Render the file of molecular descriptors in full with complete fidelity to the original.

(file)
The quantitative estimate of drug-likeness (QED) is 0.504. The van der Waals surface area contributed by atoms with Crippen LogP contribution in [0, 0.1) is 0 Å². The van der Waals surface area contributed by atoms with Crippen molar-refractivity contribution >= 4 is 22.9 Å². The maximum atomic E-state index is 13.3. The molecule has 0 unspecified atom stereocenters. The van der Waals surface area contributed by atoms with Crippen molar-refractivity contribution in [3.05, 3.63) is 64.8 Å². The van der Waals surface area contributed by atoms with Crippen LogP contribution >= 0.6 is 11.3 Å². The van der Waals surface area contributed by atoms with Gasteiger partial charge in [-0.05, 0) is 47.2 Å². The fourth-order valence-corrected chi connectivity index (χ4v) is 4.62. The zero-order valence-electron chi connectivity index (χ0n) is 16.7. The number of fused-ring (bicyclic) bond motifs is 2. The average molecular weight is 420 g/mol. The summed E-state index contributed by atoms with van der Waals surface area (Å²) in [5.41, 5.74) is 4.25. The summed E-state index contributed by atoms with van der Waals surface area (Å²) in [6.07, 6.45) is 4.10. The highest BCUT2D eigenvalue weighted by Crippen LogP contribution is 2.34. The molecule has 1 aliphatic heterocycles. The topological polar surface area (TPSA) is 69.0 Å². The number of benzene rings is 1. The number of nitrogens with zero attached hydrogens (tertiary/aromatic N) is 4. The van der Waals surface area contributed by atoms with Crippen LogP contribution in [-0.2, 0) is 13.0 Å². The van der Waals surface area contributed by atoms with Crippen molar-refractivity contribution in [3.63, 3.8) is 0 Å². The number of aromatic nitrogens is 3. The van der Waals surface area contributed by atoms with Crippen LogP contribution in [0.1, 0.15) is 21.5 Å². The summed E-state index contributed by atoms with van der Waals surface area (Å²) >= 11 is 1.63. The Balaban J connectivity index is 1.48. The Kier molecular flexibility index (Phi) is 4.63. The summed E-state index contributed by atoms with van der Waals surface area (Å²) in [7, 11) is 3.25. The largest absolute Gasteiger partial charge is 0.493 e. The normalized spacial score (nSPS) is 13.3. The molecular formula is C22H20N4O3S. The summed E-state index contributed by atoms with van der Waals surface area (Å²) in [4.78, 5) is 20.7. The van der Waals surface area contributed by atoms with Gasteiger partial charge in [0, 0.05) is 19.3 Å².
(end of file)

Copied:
The quantitative estimate of drug-likeness (QED) is 0.504. The van der Waals surface area contributed by atoms with Crippen LogP contribution in [0, 0.1) is 0 Å². The van der Waals surface area contributed by atoms with Crippen molar-refractivity contribution >= 4 is 22.9 Å². The maximum atomic E-state index is 13.3. The molecule has 0 unspecified atom stereocenters. The van der Waals surface area contributed by atoms with Crippen molar-refractivity contribution in [3.05, 3.63) is 64.8 Å². The van der Waals surface area contributed by atoms with Crippen LogP contribution >= 0.6 is 11.3 Å². The van der Waals surface area contributed by atoms with Gasteiger partial charge in [-0.05, 0) is 47.2 Å². The fourth-order valence-corrected chi connectivity index (χ4v) is 4.62. The zero-order valence-electron chi connectivity index (χ0n) is 16.7. The number of fused-ring (bicyclic) bond motifs is 2. The average molecular weight is 420 g/mol. The summed E-state index contributed by atoms with van der Waals surface area (Å²) in [5.41, 5.74) is 4.25. The summed E-state index contributed by atoms with van der Waals surface area (Å²) in [6.07, 6.45) is 4.10. The highest BCUT2D eigenvalue weighted by Crippen LogP contribution is 2.34. The molecule has 1 aliphatic heterocycles. The topological polar surface area (TPSA) is 69.0 Å². The number of benzene rings is 1. The number of nitrogens with zero attached hydrogens (tertiary/aromatic N) is 4. The van der Waals surface area contributed by atoms with Crippen LogP contribution in [-0.2, 0) is 13.0 Å². The van der Waals surface area contributed by atoms with Crippen molar-refractivity contribution in [3.63, 3.8) is 0 Å². The number of aromatic nitrogens is 3. The van der Waals surface area contributed by atoms with Crippen LogP contribution in [0.1, 0.15) is 21.5 Å². The summed E-state index contributed by atoms with van der Waals surface area (Å²) >= 11 is 1.63. The Balaban J connectivity index is 1.48. The Kier molecular flexibility index (Phi) is 4.63. The summed E-state index contributed by atoms with van der Waals surface area (Å²) in [7, 11) is 3.25. The largest absolute Gasteiger partial charge is 0.493 e. The normalized spacial score (nSPS) is 13.3. The molecular formula is C22H20N4O3S. The summed E-state index contributed by atoms with van der Waals surface area (Å²) in [4.78, 5) is 20.7. The van der Waals surface area contributed by atoms with Gasteiger partial charge in [0, 0.05) is 19.3 Å².